What was I going to do? I decided to give it a try. To live on my 40 dollars and not use my credit cards until my next deposit. It was great challenge but I was willing to see how little I could live on and still put food on the table and gas in my car. I took inventory of what was in my cabinets and freezer. I determined that we'd probably be okay. Instead of just going to the grocery store because it was Wednesday and that was grocery day I decided to use what ever we had to make meals. I couldn't just make what I felt like having. I had meal plans and had to stick to them. Carli wasn't getting her choice of what to have for dinner. She had to eat what I put in front of her. Quite a feat for a very picky little toddler. We had a couple of nights of crying at the table but she rallied quickly when I didn't relent and told me she was "better now" and got down to eating. Who knew? She could overcome her finicky eating habits.

The gas I had in the tank of my over-priced crossover was going to have to do. I had to fight the urge to bust out the American Express and just drive by the gas station. Gasp! I couldn't wash the car for two weeks. To top it off, I had to park my car under a tree for a couple of days and we all know what birds in trees do to cars that are underneath them. I had to drive around in shame. You know what? No one pointed and laughed. No one looked at me in disgust. It was okay. I did it but the morning my deposit hit, I was right to the car wash, no questions asked.

So where are we in my lesson? I didn't go to Starbucks, walk to the corner to get Carli ice cream or pick up any trinkets. I did go to the dollar store for trash bags and to the grocery store for the essential things that couldn't wait like milk, bread and vegetables. I had seven dollars left over after my trips to the store. The last part of the lesson came when I pulled into a gas station with my last 7 bucks and put what I could afford in cash into my car. No one starved over the last two weeks. I got to where we needed to go. I consolidated trips to places and we walked when we could. Where I ended up was leftovers in my fridge and a little less than a quarter of a tank until I got to the gas station this morning and twenty six dollars still in my checking account. I lacked nothing I needed over the last two weeks. No one went without and no one suffered anything. When we ran out of convenience breakfast foods we made pancake batter. It was fun, Carli loved it and she ate pancakes almost every morning. That is heaven to a 3 year old. When we ran out of snacks, we made sugar cookies. Fun times had by all and what beats homemade cookies anyway? I invented entrees with unlikely ingredients that I will definitely make again.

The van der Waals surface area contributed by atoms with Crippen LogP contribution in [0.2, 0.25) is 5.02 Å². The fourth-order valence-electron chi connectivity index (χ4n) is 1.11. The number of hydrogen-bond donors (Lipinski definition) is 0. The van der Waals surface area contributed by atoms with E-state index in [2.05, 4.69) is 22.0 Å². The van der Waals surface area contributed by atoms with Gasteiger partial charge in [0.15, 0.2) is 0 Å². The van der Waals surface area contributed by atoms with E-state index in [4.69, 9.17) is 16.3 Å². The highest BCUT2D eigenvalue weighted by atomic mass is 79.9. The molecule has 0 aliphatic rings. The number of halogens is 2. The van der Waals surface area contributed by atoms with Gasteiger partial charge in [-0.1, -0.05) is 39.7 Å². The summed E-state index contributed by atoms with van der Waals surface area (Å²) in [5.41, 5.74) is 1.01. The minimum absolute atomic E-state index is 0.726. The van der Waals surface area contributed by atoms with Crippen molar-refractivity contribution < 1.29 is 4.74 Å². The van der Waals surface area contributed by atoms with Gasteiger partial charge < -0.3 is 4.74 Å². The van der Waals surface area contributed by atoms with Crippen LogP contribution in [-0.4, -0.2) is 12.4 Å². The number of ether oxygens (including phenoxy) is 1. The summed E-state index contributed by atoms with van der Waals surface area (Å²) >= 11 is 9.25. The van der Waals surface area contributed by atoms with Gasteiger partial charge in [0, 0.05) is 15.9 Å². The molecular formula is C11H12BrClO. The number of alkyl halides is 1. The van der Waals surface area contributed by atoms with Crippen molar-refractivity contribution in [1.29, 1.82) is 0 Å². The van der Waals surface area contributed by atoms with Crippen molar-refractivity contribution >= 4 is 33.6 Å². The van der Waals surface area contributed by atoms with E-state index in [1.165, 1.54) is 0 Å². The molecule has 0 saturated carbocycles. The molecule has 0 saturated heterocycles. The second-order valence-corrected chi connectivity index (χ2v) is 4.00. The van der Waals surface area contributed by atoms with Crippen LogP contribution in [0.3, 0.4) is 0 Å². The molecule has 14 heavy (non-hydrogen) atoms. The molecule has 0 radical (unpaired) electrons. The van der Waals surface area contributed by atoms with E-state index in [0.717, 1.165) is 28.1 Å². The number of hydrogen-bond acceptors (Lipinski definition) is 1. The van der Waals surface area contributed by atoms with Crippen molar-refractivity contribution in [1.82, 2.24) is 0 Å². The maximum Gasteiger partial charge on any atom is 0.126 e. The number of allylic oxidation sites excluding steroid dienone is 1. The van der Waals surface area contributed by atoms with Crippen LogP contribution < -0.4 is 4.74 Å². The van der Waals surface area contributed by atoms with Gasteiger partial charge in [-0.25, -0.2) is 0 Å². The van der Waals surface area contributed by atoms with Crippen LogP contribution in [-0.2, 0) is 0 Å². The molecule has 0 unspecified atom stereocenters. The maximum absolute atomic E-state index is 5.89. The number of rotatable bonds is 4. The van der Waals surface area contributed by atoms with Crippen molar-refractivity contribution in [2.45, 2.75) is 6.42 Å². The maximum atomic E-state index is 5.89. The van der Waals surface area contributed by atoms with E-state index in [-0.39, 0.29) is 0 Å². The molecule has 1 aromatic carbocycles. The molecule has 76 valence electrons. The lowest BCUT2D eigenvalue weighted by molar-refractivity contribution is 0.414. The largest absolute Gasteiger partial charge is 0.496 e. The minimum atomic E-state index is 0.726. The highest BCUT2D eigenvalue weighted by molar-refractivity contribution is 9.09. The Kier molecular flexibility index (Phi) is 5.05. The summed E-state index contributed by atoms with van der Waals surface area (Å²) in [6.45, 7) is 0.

My life is much simpler. The lesson in less was not easy but it was very necessary. Even with the less that I had, I had so much more than other people right here on this very island I am hanging out on. I am blessed, still. I don't mourn the loss of shopping trips and online purchases any more. I am happy with what I have and content to make great and appreciate what I call mine. I have too much. I am thinking of ways to trim what I can to make it easier and not worry about trivial things that don't really matter and excess is definitely one of those trivial things.

1 comment:

  1. Love it!

    Take the trash to the dump and move on!!

    You smell good!